Any cat owner will tell you they are still figuring out why gazing at a moving fish in the bowl or traffic on the road is so attractive for their furball. The cat’s mind can be as complex as the human’s mind. Probably someday, we will understand what the world looks like and how it functions from a cat’s perspective.
Until we arrive at that day, we can only make conclusions based on important clues a cat leaves through its actions and interactions. One thing is certain, however, as a cat owner you must provide enough physical and mental stimulation opportunities to enhance your feline pet’s health and quality of life. Offering basic needs of life must take precedence over other things.
This is why you should not compromise on supporting your cat with nutritious food, fresh water, shelter, and health care. Consider purchasing pet health insurance, so your cat’s medical test and treatment costs are covered during unanticipated health issues and emergencies. With pet insurance for cats, managing hefty bills can be a lot easier than without it during distressing times of health.
Consider being financially prepared so providing medical help doesn’t take a toll on your savings. You can focus on what’s in your cat’s mind when you have the luxury of leisure. Meanwhile, read this article to learn a few essential things about how a cat thinks.
What does a cat think?
Cats obviously have a brain, and their thinking happens there. However, their emotions function in a unique way.
For instance, consider the “Loyalty” virtue. Dogs are loyal, and cats are loyal too. Do you know why your cat hates traveling or going on a long drive with you in the car? Maybe you think your cat has no taste for these activities, but there could be another reason. Probably, your furball has a fixation (loyalty) for its home and people and isn’t feeling good about leaving the safe, cozy, loved, and familiar place. However, humans can conveniently misinterpret this situation as “Kitty doesn’t like it!”.
Cats can hold grudges or be angry with people and pets for hurting them or not respecting boundaries. When you don’t allow your furball to decide on essential matters related to them, it might give you the cold shoulder and move away or challenge you. Humans easily give this behavior the name “Aggression”.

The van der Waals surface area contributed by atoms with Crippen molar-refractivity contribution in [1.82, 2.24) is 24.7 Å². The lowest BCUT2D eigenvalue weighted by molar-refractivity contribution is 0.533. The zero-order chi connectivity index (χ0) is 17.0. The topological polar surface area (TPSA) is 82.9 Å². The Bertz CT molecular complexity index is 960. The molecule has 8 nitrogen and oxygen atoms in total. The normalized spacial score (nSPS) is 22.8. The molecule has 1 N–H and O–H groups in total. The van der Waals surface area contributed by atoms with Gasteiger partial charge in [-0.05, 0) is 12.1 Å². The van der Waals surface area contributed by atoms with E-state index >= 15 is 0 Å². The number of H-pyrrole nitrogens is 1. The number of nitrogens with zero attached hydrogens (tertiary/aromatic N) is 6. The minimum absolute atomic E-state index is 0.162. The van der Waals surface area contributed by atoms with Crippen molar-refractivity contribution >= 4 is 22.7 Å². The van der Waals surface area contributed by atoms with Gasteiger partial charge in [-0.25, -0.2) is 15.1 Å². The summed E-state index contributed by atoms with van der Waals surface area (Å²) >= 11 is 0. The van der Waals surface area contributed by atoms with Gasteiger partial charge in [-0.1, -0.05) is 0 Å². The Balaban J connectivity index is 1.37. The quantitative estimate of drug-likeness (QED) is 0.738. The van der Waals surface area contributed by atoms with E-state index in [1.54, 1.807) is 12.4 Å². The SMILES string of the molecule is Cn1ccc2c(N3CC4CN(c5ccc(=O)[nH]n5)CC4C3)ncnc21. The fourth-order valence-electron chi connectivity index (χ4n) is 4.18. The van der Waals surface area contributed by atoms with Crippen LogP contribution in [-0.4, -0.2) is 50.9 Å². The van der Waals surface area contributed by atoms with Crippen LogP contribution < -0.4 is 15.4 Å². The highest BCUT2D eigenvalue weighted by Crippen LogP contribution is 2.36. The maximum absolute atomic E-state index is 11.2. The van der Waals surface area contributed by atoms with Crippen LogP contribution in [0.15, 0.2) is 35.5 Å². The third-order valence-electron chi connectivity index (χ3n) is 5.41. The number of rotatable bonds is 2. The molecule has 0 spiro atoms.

Most cats live life with no regrets. When your kitty does something that isn’t expected from them, don’t punish it because, from your cat’s point of view, it did the right thing in a given situation. So, teach your cat what is “Acceptable” and what is not.
Cats take turns when there are multiple shareable resources in the environment. However, they can become “Competitive” and “Jealous” when there is a scarcity. It is worth noting that your time, affection, love, and care is also an important resource in your cat’s mind. So, if you have many pets, devote more or less equal time to every cat at home. Rather than calling names to take turns with equipment, toys and feed times, let every cat have access to a dedicated resource.
When cats are bored, hungry, stressed, dirty, or deprived of attention, they show signs of despair, which humans declare as a state of “Anxiety” or “Depression”. Work on your cat’s needs instead of labeling it with a medical condition whenever possible.
Well, this is what a cat thinks and how humans think about what a cat thinks regarding a few important matters.
Cats can be happy when they are well fed, physically and mentally engaged, played with, groomed, given attention, and have no distractions. However, to ensure good health, you must focus on your cat’s dietary needs, weight goals, lifestyle, grooming routine, vaccinations, and wellness checkups.
Also, consider being prepared with pet health insurance so handling unexpected health scenarios is comparatively easy and less financially taxing. Pet insurance for cats covers your furball’s medical care during accidents, injuries, illnesses, dental, and more, depending on the level of cover chosen. So, why wait? Contemplate signing up for a pet plan that ideally suits your furball’s health.